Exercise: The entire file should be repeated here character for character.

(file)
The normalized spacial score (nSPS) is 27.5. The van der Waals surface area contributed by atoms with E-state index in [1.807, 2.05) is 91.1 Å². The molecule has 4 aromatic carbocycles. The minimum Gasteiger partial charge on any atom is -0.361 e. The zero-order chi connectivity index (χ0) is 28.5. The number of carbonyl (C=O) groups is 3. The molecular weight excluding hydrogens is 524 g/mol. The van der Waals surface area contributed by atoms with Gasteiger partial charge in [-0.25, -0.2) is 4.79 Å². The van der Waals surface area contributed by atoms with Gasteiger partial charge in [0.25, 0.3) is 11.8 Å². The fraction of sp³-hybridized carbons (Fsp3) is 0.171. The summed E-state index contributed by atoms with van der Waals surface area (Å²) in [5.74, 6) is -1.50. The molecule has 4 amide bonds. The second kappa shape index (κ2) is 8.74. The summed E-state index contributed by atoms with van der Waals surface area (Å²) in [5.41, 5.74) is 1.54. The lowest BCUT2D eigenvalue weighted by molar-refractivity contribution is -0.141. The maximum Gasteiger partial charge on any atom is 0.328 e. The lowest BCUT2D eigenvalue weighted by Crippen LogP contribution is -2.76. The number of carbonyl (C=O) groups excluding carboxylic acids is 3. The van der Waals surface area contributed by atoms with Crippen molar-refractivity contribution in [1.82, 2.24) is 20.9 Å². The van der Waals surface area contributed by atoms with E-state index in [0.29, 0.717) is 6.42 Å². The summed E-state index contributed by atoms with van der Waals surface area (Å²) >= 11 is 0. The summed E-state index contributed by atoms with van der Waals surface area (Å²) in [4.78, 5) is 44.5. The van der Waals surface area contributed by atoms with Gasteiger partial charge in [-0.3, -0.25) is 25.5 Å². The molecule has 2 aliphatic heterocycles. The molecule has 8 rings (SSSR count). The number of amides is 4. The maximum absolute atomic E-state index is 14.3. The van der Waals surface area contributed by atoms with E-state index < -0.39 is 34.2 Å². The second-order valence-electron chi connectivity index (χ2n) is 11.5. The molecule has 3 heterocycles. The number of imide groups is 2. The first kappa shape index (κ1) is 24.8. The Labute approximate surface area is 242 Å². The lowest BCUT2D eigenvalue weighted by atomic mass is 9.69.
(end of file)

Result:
The normalized spacial score (nSPS) is 27.5. The van der Waals surface area contributed by atoms with E-state index in [1.807, 2.05) is 91.1 Å². The molecule has 4 aromatic carbocycles. The minimum Gasteiger partial charge on any atom is -0.361 e. The zero-order chi connectivity index (χ0) is 28.5. The number of carbonyl (C=O) groups is 3. The molecular weight excluding hydrogens is 524 g/mol. The van der Waals surface area contributed by atoms with Gasteiger partial charge in [-0.25, -0.2) is 4.79 Å². The van der Waals surface area contributed by atoms with Gasteiger partial charge in [0.25, 0.3) is 11.8 Å². The fraction of sp³-hybridized carbons (Fsp3) is 0.171. The summed E-state index contributed by atoms with van der Waals surface area (Å²) in [5.74, 6) is -1.50. The molecule has 4 amide bonds. The second kappa shape index (κ2) is 8.74. The summed E-state index contributed by atoms with van der Waals surface area (Å²) in [5.41, 5.74) is 1.54. The lowest BCUT2D eigenvalue weighted by molar-refractivity contribution is -0.141. The maximum Gasteiger partial charge on any atom is 0.328 e. The lowest BCUT2D eigenvalue weighted by Crippen LogP contribution is -2.76. The number of carbonyl (C=O) groups excluding carboxylic acids is 3. The van der Waals surface area contributed by atoms with Crippen molar-refractivity contribution in [1.82, 2.24) is 20.9 Å². The van der Waals surface area contributed by atoms with E-state index in [0.29, 0.717) is 6.42 Å². The summed E-state index contributed by atoms with van der Waals surface area (Å²) >= 11 is 0. The summed E-state index contributed by atoms with van der Waals surface area (Å²) in [4.78, 5) is 44.5. The van der Waals surface area contributed by atoms with Gasteiger partial charge in [-0.3, -0.25) is 25.5 Å². The molecule has 2 aliphatic heterocycles. The molecule has 8 rings (SSSR count). The number of amides is 4. The maximum absolute atomic E-state index is 14.3. The van der Waals surface area contributed by atoms with E-state index < -0.39 is 34.2 Å². The second-order valence-electron chi connectivity index (χ2n) is 11.5. The molecule has 3 heterocycles. The number of imide groups is 2. The first kappa shape index (κ1) is 24.8. The Labute approximate surface area is 242 Å². The lowest BCUT2D eigenvalue weighted by atomic mass is 9.69.